How Reddit’s IPO and Direct Share Program Will Impact the Market’s Momentum

How will the IPO of Reddit, one of the largest community-based networks in the world, affect the market moving forward?

April 9, 2024

View original article by IR Magazine featuring Gateway's Cody Slach

Is this the beginning of an IPO revival?

There’s been a lot of noise around the Reddit IPO, which makes sense. The social media site is one of the largest community-based networks in the world. It is backed by a ‘who’s who’ list of venture capital investors, and you could argue that the formation of its Wall Street Bets sub-Reddit changed the face of retail investing. Even when Reddit filed its S-1, you knew it would be market-making news.

Beyond the typical things you’d find in an S-1, however, the company included the facility for some of its top users – a group it called ‘super Redditors’ – to buy into the offering. While only 8 percent of the deal was being offered through this ‘directed share program’, it was a novel idea for a process typically reserved for the big-name Wall Street funds.

The directed share program is not exactly new, though. Over the last five years, companies that have carried out these programs include Uber, which let some of its drivers in on its IPO. Airbnb also allowed some hosts to buy shares in its IPO, and restaurant chain Cava let its top rewards members in on the deal. In fact, the directed share model was pioneered by Netscape in 1995.

It’s not surprising Reddit took this same approach: it has a passionate user base that isn’t afraid to express its opinions on the platform. In fact, that’s the main driver of the company’s powerful network effect. The logic behind the decision is sound: reward its most-dedicated users with stock that hopefully increases in price, propagating how great the company is in the eyes of those users. After pricing its IPO at $34 per share, Reddit’s stock soared to $65 the last week of March.

Ultimately, however, I don’t think the fact that it offered a directed share program is all that significant. Companies with a strong community should consider it, and I’m assuming this won’t be the last time we see it. This structure won’t make sense to every company, but it’s an interesting way to reward those with a loyal user base.

What’s more interesting to me is whether Reddit can trade well. Coming back to the point of it being a bellwether, if Reddit can meaningfully sustain a price above its listing price, others will follow. We saw Astera Labs, a maker of advanced connectivity semiconductors for data centers, price around the time of Reddit, and its stock soared to $89. And during the first week of April, Rubrik, a cyber-security company with a valuation last listed at $4 bn, also filed its S-1; interestingly, it also specified a carve-out for a direct share program.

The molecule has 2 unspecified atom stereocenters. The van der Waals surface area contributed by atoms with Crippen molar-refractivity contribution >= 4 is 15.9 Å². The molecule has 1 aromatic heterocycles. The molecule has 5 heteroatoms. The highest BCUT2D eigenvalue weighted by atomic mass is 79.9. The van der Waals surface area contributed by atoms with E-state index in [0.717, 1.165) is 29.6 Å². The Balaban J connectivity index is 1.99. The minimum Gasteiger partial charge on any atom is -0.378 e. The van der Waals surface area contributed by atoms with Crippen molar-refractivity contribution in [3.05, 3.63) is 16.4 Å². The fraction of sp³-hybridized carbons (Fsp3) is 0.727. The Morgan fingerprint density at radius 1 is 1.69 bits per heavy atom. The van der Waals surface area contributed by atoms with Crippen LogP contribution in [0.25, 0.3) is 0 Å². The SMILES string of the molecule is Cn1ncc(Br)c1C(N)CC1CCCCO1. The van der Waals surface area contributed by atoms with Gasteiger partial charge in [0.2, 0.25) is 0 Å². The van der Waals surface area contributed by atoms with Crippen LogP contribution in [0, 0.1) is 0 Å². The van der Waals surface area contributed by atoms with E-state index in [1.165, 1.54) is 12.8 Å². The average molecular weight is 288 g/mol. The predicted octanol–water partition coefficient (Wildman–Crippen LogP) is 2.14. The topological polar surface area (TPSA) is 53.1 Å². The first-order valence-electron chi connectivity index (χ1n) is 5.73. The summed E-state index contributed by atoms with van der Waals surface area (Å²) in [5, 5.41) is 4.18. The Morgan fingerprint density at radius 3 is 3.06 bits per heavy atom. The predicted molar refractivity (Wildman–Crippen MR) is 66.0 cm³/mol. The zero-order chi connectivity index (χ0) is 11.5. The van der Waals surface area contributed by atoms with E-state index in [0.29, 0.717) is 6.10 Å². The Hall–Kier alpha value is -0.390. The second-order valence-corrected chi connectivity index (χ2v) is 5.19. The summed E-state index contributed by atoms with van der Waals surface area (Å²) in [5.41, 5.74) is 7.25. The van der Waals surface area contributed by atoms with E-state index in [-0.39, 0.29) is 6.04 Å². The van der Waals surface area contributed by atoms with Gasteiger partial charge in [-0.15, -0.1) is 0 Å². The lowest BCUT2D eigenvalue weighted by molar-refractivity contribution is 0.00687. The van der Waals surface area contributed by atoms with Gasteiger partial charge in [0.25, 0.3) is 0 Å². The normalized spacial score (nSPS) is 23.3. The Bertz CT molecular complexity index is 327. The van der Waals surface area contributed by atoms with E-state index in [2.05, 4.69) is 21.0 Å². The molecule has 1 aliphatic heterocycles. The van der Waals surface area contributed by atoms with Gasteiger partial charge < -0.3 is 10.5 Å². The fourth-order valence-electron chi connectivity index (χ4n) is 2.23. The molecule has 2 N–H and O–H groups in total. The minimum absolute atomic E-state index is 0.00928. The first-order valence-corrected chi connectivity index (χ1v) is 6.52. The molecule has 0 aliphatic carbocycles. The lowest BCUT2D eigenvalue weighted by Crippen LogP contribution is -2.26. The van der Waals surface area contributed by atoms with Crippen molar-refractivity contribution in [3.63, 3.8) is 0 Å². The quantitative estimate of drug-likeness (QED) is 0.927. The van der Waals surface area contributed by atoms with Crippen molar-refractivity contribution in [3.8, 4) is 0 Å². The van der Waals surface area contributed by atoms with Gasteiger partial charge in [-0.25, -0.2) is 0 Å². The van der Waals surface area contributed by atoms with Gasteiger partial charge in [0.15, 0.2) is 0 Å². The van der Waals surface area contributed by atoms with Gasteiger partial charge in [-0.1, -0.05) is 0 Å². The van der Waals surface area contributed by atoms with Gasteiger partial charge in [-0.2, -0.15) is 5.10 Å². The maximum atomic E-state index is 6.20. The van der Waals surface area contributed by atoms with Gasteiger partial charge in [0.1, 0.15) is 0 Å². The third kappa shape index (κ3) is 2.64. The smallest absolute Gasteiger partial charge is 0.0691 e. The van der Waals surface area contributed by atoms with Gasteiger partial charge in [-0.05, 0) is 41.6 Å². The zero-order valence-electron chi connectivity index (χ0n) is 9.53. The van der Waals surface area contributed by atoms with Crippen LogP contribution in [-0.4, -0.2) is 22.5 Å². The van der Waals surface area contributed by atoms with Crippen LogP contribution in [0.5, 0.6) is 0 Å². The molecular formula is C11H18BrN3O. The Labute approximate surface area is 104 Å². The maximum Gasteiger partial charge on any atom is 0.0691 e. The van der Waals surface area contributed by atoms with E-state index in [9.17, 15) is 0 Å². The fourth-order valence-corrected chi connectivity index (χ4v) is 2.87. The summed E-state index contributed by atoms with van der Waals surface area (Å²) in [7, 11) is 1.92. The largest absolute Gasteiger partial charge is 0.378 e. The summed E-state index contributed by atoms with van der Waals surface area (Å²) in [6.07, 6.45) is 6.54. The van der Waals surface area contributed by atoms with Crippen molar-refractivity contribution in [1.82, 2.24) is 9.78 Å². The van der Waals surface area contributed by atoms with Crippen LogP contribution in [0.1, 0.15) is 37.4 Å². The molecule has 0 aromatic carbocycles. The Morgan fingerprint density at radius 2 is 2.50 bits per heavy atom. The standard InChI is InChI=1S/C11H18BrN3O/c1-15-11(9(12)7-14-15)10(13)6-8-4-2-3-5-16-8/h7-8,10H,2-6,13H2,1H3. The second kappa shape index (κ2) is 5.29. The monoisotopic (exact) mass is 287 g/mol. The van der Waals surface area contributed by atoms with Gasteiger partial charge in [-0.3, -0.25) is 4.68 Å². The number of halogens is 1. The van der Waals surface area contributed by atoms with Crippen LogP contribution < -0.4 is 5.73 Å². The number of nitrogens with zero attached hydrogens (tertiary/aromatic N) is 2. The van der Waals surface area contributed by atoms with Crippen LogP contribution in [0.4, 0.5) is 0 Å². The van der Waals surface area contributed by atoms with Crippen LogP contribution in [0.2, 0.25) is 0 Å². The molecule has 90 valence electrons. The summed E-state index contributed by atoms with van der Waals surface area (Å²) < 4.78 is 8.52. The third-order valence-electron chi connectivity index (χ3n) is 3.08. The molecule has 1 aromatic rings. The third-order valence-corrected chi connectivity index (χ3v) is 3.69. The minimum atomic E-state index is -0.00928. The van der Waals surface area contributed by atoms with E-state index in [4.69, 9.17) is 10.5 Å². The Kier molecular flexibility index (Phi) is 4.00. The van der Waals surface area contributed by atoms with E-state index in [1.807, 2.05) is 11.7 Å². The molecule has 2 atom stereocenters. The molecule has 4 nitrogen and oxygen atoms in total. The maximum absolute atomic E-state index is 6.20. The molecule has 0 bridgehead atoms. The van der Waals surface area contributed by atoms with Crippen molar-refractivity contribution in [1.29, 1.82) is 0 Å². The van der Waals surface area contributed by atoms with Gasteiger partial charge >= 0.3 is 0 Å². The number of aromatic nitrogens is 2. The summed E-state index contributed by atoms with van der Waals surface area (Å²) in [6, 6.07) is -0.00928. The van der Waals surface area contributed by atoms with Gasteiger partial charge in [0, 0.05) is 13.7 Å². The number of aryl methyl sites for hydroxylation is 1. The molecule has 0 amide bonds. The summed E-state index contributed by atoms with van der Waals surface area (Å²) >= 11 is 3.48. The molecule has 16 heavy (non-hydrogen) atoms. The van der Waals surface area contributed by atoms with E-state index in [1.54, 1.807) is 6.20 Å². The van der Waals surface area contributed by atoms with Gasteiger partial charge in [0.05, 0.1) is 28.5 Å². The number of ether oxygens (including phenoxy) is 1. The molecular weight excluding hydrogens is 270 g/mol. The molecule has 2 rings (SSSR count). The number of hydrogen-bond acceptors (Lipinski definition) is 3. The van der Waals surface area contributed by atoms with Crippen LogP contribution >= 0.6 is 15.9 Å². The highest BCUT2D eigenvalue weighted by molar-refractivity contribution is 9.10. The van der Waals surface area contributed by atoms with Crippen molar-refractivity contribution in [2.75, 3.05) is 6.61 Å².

So where do we go from here? As the stock market sets new records, discussions of a possible IPO revival have taken center stage. But the recent stock market surge has been driven by the largest handful of technology stalwarts with strong operating fundamentals versus speculative, high-growth, venture capital-backed companies with untested track records.

I’m not a market prognosticator, but I do believe I have the pulse of a wide range of C-suite management teams that are evaluating which funding path to take next. Unfortunately, the performance of tech start-up names that chose the IPO path over the past five years has dramatically underperformed the broader stock market. This obviously brings into question how receptive the market will actually be to a more speculative IPO.

If you look at some of the companies that have gone public in the last year, they’ve been large businesses with lengthy track records of performance. Birkenstock is a great example: it is a very different company from a high-growth start-up.

With broader public markets testing new highs and the drought of IPOs, however, my guess is we will start to see more stock market debuts in the coming months. But I believe they will be the largest venture capital-backed companies whose business models have the scale and predictability investors will want to see coming out of an IPO bear market.

If interest rates can come down and the earnings story for these new market participants is positive, it will raise investors’ risk appetite, opening the door for a wave of smaller IPOs to hit the market.

Cody Slach is senior managing director at Gateway Group, a financial communications and digital media advisory firm specializing in assisting emerging growth companies.

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